Reaching the Reservation

An Assemblies of God church in South Dakota close to a Native American reservation has grown into a multicultural congregation, thanks in part to an expansion of its facilities, which are used for community outreach.

In 2011, Family Life Assembly of God in Sisseton began using a 17,500-square-foot addition, which took five years to complete with assistance from a dozen U.S. Mission America Placement Service (U.S. MAPS) RV volunteers.

Family Life neighbors the Sisseton Wahpeton Oyate tribe, which includes more than 13,800 Native Americans. Since the completion of its addition, the church has hosted an annual community-wide Vacation Bible School, as well as Dakota Partnership VBS — a collaboration with seven Presbyterian congregations from Chicago that hold the children's outreach in Family Life's facility.

“Before we completed our project, the Dakota Partnership used several locations for the VBS,” says Lead Pastor Vern F. Donnell, himself grew up on the Sisseton Wahpeton reservation. “By God’s providence, they saw our facility.” In the past four years, the congregations have ministered to 250 children.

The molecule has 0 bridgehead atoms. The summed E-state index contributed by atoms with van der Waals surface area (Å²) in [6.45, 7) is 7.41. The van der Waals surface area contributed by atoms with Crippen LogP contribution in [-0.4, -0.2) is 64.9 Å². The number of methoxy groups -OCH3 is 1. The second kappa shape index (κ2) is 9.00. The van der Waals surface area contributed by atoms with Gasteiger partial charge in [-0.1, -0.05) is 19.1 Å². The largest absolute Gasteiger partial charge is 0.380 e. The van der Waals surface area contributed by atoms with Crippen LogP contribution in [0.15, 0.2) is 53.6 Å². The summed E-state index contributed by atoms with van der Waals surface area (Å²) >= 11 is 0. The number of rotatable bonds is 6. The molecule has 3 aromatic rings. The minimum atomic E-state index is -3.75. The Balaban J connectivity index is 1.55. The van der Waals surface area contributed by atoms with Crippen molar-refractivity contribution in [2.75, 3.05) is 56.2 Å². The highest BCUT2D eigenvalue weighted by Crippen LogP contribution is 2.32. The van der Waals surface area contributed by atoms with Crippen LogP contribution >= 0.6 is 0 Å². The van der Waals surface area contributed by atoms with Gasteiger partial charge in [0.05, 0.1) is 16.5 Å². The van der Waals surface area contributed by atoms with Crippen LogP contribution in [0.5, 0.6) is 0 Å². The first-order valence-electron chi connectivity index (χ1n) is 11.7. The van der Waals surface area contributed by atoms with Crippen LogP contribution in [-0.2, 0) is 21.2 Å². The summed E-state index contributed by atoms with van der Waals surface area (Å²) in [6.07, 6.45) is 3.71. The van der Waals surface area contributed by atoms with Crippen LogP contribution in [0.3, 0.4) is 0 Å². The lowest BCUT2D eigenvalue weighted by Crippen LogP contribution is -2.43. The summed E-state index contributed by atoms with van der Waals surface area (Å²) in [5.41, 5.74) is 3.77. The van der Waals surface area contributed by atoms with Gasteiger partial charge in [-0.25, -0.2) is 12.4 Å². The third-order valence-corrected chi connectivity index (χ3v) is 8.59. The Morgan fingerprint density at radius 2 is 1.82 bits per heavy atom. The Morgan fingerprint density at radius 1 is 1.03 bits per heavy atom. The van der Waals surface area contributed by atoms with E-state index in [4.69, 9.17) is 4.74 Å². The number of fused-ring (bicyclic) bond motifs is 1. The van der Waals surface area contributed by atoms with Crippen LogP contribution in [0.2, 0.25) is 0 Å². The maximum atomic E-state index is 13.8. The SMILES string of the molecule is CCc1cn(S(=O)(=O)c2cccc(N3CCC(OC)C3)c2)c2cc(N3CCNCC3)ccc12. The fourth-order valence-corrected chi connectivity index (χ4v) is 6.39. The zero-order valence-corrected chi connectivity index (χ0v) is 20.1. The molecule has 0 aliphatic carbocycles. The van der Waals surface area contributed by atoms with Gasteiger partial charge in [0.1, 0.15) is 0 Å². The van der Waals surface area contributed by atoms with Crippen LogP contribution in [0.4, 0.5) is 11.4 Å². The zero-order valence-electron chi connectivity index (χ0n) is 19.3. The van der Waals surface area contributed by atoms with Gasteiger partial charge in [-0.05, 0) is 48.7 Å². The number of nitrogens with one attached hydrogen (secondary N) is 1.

Besides weddings, reunions, and funerals, the addition also has been utilized the past four years for Family Life’s annual free food distribution, in which 250 low-income families and residents of the reservation receive a truckload of donated fruit and vegetables.

Last year, a nearby elementary school required a complete renovation after sustaining smoke damage in a fire. For five months, Family Life allowed classes to be held for 250 students in the addition, which includes a gymnasium.

“It was an amazing opportunity for Family Life to say to the community that we are here to serve,” says Donnell, noting that the church has “adopted” and continues to support the school.

Donnell, 65, took over as pastor in 2006, a year before the church joined forces with Dakotah Gospel, a Native American AG congregation. Donnell is five-eighths Native American, tracing his ancestry to Sisseton Wahpeton, Sioux, and Chippewa.

Around 130 of the regular churchgoers are Native American, but the church, in a town of 2,400, also has African-American, Hispanic, and Asian attendees.

“U.S. MAPS played a significant role in the building program as many of the volunteers stayed with us from the beginning to the end,” says Donnell of the $1.2 million project. “If the work was done by contractors, the costs would have been around $2.2 million. Without their help, we would have never completed such a great project.”

Wes Vagle, a U.S. Missions missionary associate with U.S. MAPS, and his wife, Nancy, spent 26 weeks on the project, helping to install the heating and air conditioning.

“It has been great to see the blessing of the Lord continue to be demonstrated on this pastor and congregation,” Vagle says. U.S. MAPS is a division of U.S. Missions.

Donnell previously served with Vagle on the board of trustees at Trinity Bible College in Ellendale, Dakota.


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